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Sleipnir, also spelled Sleipner, is an eight-legged horse belonging to Odin, chief deity of the Norse pantheon. Sleipnir was a gift from Loki.[1]

Appearance and personality[]

Sleipnir is an eight-legged gray horse, with white lower legs. It stands twelve feet all at the shoulder. It is very intelligent, and can often be seen running at great speed.[2] Its gender is unknown to the people of Midgard.

Sleipnir is lawful neutral in alignment.[2]


Sleipnir is capable of running at great speed. It can run even across water at great speed, and fly through the air. It can also teleport with its rider on command.[3] It can transport itself and its rider even between planes, and can be ridden through any medium, even water or solid earth.[2]

It usually allows none other than Odin to ride it, although at Odin's order it may carry a worthy hero on its back in order to teleport them from danger.[3][2]

It can pull almost any weight, and is exceptionally strong in combat.[2] It attacks with its hooves in battle. [4]


Sleipnir's father is the stallion Svadilfari, known for his great strength. Its mother is Loki, who transformed into a mare to distract the stallion and prevent his giant master from completing the construction of the wall of Asgard in time to claim his payment.[4] By this relation, Sleipnir is half-sibling to the world serpent Jormungandr, the goddess Hel and the wolf Fenrir.

Sleipnir's offspring include the foal Lonn, golden winged steed of the valkyrie Fria.[5]

Cultural significance[]

Planar philosphers say that Odin's horse has eight legs because that's the number of legs of a coffin when it is carried by four pallbearers. Odin, having hung himself upon the tree of Yggdrasil for nine nights to gain the knowledge of life and death, is himself in a sense "dead".[6]

Publication history[]

Original D&D[]

"Sleipner" appears in Gods, Demi-Gods & Heroes (1976), p.26.

AD&D 1st edition[]

"Sleipner" appears in Legends & Lore (1e) (1984), p.99 and Deities & Demigods (1e) (1980).

AD&D 2nd edition[]

"Sleipner" is mentioned in Legends & Lore (2e) (1990), p.175 and On Hallowed Ground (1996), p.141

D&D 3rd edition[]

Sleipnir is given the most detail in Deities and Demigods (3e) (2002), p.169. The D&D 3.5 errata booklet gives him the equivalent stats of a legendary horse.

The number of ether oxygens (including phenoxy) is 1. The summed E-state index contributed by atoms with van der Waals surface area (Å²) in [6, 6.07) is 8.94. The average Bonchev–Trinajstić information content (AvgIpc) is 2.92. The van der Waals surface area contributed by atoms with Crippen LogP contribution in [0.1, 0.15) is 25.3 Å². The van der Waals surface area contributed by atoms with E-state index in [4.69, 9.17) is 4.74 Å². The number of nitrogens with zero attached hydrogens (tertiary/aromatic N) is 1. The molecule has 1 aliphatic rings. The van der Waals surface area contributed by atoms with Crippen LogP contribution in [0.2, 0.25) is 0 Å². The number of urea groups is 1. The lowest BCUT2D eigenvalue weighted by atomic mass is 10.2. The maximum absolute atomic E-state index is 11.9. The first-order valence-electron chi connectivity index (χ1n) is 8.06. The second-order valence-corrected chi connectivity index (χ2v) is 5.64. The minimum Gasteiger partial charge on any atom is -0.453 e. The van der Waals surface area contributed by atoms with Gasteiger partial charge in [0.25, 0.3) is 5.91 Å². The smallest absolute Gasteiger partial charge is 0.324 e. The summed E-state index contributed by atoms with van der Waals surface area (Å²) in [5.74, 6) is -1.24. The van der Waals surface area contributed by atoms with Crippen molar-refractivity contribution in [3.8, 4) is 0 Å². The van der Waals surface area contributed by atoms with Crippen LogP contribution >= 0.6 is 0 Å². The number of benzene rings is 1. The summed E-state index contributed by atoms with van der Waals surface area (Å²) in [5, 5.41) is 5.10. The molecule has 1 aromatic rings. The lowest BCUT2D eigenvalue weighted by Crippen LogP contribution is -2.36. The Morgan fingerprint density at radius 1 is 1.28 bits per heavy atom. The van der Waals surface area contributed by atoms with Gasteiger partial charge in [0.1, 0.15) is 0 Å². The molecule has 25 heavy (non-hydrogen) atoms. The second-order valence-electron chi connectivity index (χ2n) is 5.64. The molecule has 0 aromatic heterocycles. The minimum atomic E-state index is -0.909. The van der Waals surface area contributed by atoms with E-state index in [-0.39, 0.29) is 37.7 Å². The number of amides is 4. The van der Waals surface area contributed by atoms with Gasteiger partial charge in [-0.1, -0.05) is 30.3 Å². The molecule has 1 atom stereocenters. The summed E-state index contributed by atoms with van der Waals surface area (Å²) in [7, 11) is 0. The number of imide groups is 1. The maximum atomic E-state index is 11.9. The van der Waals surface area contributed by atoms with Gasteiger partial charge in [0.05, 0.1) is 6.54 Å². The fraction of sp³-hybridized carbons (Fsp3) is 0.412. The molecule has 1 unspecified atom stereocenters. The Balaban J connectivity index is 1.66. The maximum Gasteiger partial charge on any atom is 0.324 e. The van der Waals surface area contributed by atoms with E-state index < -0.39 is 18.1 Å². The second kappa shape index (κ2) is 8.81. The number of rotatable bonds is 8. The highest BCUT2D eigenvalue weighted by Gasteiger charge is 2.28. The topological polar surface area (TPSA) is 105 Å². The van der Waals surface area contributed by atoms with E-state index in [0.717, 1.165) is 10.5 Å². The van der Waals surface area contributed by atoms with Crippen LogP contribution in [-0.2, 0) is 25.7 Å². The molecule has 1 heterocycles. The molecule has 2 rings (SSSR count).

D&D 4th edition[]

The Norse pantheon does not appear in D&D 4th edition.

Creative origins[]

Sleipnir appears in Norse mythology as Odin's eight-legged horse.

In the Poetic Edda, the poem Voluspa en skamma attests to Sleipnir's parents Svadilfari and Loki. In Grimnismal, a disguised Odin claims that Odin is the best god, and Sleipnir the best horse. In Baldrs draumar, Odin rides Sleipnir to visit Hel. In Sigrdrifumal, it is said that runes are carved on Sleipnir's reins and sled.

In the Prose Edda, Snorri notes that Sleipnir has eight legs, and tells the story of Loki transforming into a mare to distract the stallion Svadilfari, and would later give birth to Sleipnir. Odin also lends Sleipnir to Hermod to visit Hel and offer a ransom for Balder.

In the Saga of the Volsungs, Sigurd's horse Grani is descended from Sleipnir, guaranteeing that it will be more excellent than any ordinary horse.

DMGR6 The Complete Book of Villains (1994), p.60 argues that the eight-legged Sleipnir is symbolic of the wind, which blows over land and sea from eight principle points.

Language specialist Anatoly Liberman argues that name of the tree Yggdrasil may have originally referred to Odin's horse.[7]


  1. For Better or Norse: II, Dragon #110 (Jun 1986), p.27.
  2. 2.0 2.1 2.2 2.3 2.4 Legends & Lore (1e) (1984), p.99.
  3. 3.0 3.1 Gods, Demi-Gods & Heroes (1976), p.26.
  4. 4.0 4.1 Deities and Demigods (3e) (2002), p.169.
  5. Valkyrie, Dragon #109 (May 1986), p.71-75.
  6. On Hallowed Ground (1996), p.141.
  7. Odin Hangs Himself (2019). Jackson Crawford, Youtube.